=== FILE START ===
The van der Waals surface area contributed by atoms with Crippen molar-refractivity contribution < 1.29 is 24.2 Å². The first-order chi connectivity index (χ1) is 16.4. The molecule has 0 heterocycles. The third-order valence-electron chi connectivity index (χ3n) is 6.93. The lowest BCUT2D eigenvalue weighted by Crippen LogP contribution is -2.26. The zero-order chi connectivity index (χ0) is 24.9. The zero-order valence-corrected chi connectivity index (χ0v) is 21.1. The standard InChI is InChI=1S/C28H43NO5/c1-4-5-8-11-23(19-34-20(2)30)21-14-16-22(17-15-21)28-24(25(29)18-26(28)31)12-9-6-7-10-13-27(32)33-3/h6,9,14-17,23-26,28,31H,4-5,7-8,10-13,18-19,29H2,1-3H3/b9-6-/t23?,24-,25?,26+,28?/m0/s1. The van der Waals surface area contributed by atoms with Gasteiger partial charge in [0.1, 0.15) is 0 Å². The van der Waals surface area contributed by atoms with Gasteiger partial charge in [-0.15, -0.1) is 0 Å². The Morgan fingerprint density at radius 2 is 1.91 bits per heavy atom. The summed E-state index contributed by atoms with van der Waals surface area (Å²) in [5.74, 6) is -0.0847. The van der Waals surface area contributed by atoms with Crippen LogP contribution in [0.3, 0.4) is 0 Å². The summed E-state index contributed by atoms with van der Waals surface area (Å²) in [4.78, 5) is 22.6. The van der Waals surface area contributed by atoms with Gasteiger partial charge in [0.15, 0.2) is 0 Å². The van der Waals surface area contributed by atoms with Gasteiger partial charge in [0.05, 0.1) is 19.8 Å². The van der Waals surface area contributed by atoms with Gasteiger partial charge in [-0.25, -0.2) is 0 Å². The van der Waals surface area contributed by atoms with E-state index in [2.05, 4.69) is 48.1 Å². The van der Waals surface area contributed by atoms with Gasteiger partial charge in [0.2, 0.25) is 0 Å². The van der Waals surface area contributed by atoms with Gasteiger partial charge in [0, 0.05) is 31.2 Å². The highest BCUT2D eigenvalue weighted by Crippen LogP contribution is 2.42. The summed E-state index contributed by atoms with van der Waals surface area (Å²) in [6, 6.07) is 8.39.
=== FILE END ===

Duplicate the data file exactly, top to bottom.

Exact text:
The van der Waals surface area contributed by atoms with Crippen molar-refractivity contribution < 1.29 is 24.2 Å². The first-order chi connectivity index (χ1) is 16.4. The molecule has 0 heterocycles. The third-order valence-electron chi connectivity index (χ3n) is 6.93. The lowest BCUT2D eigenvalue weighted by Crippen LogP contribution is -2.26. The zero-order chi connectivity index (χ0) is 24.9. The zero-order valence-corrected chi connectivity index (χ0v) is 21.1. The standard InChI is InChI=1S/C28H43NO5/c1-4-5-8-11-23(19-34-20(2)30)21-14-16-22(17-15-21)28-24(25(29)18-26(28)31)12-9-6-7-10-13-27(32)33-3/h6,9,14-17,23-26,28,31H,4-5,7-8,10-13,18-19,29H2,1-3H3/b9-6-/t23?,24-,25?,26+,28?/m0/s1. The van der Waals surface area contributed by atoms with Gasteiger partial charge in [0.1, 0.15) is 0 Å². The van der Waals surface area contributed by atoms with Gasteiger partial charge in [-0.15, -0.1) is 0 Å². The Morgan fingerprint density at radius 2 is 1.91 bits per heavy atom. The summed E-state index contributed by atoms with van der Waals surface area (Å²) in [5.74, 6) is -0.0847. The van der Waals surface area contributed by atoms with Crippen LogP contribution in [0.3, 0.4) is 0 Å². The summed E-state index contributed by atoms with van der Waals surface area (Å²) in [4.78, 5) is 22.6. The van der Waals surface area contributed by atoms with Gasteiger partial charge in [0.15, 0.2) is 0 Å². The van der Waals surface area contributed by atoms with Gasteiger partial charge in [0.05, 0.1) is 19.8 Å². The van der Waals surface area contributed by atoms with Gasteiger partial charge in [-0.25, -0.2) is 0 Å². The van der Waals surface area contributed by atoms with E-state index in [2.05, 4.69) is 48.1 Å². The van der Waals surface area contributed by atoms with Gasteiger partial charge in [0.2, 0.25) is 0 Å². The van der Waals surface area contributed by atoms with Gasteiger partial charge in [0, 0.05) is 31.2 Å². The highest BCUT2D eigenvalue weighted by Crippen LogP contribution is 2.42. The summed E-state index contributed by atoms with van der Waals surface area (Å²) in [6, 6.07) is 8.39.